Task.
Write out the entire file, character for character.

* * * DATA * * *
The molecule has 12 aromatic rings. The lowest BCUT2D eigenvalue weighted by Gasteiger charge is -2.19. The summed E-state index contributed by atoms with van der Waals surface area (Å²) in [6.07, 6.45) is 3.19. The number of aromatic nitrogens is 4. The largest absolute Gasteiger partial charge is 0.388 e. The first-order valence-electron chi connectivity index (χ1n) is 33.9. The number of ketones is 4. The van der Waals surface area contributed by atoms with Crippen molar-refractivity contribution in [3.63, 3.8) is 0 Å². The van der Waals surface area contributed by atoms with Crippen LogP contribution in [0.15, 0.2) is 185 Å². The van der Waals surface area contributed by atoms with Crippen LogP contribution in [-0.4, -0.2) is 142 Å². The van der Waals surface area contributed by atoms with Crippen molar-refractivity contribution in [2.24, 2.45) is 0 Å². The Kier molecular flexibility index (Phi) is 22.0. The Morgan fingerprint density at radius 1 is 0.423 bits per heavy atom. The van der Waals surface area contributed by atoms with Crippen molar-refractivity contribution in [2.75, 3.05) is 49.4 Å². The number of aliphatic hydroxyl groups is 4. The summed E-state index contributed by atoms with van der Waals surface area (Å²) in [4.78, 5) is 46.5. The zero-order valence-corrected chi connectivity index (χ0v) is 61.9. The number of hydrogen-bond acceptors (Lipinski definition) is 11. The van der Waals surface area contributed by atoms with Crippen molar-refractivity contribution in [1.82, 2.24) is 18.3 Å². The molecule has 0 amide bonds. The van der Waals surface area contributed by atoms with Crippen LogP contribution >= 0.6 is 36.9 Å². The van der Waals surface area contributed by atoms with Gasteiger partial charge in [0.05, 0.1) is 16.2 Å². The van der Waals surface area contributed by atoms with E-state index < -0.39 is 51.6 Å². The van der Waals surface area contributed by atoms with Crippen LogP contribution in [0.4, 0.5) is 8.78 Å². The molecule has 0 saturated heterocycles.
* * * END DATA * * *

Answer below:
The molecule has 12 aromatic rings. The lowest BCUT2D eigenvalue weighted by Gasteiger charge is -2.19. The summed E-state index contributed by atoms with van der Waals surface area (Å²) in [6.07, 6.45) is 3.19. The number of aromatic nitrogens is 4. The largest absolute Gasteiger partial charge is 0.388 e. The first-order valence-electron chi connectivity index (χ1n) is 33.9. The number of ketones is 4. The van der Waals surface area contributed by atoms with Crippen molar-refractivity contribution in [3.63, 3.8) is 0 Å². The van der Waals surface area contributed by atoms with Crippen LogP contribution in [0.15, 0.2) is 185 Å². The van der Waals surface area contributed by atoms with Crippen LogP contribution in [-0.4, -0.2) is 142 Å². The van der Waals surface area contributed by atoms with Crippen molar-refractivity contribution in [2.24, 2.45) is 0 Å². The Kier molecular flexibility index (Phi) is 22.0. The Morgan fingerprint density at radius 1 is 0.423 bits per heavy atom. The van der Waals surface area contributed by atoms with Crippen molar-refractivity contribution in [2.75, 3.05) is 49.4 Å². The number of aliphatic hydroxyl groups is 4. The summed E-state index contributed by atoms with van der Waals surface area (Å²) in [4.78, 5) is 46.5. The zero-order valence-corrected chi connectivity index (χ0v) is 61.9. The number of hydrogen-bond acceptors (Lipinski definition) is 11. The van der Waals surface area contributed by atoms with Crippen molar-refractivity contribution in [1.82, 2.24) is 18.3 Å². The molecule has 0 amide bonds. The van der Waals surface area contributed by atoms with Crippen LogP contribution >= 0.6 is 36.9 Å². The van der Waals surface area contributed by atoms with Gasteiger partial charge in [0.05, 0.1) is 16.2 Å². The van der Waals surface area contributed by atoms with E-state index < -0.39 is 51.6 Å². The van der Waals surface area contributed by atoms with Crippen LogP contribution in [0.4, 0.5) is 8.78 Å². The molecule has 0 saturated heterocycles.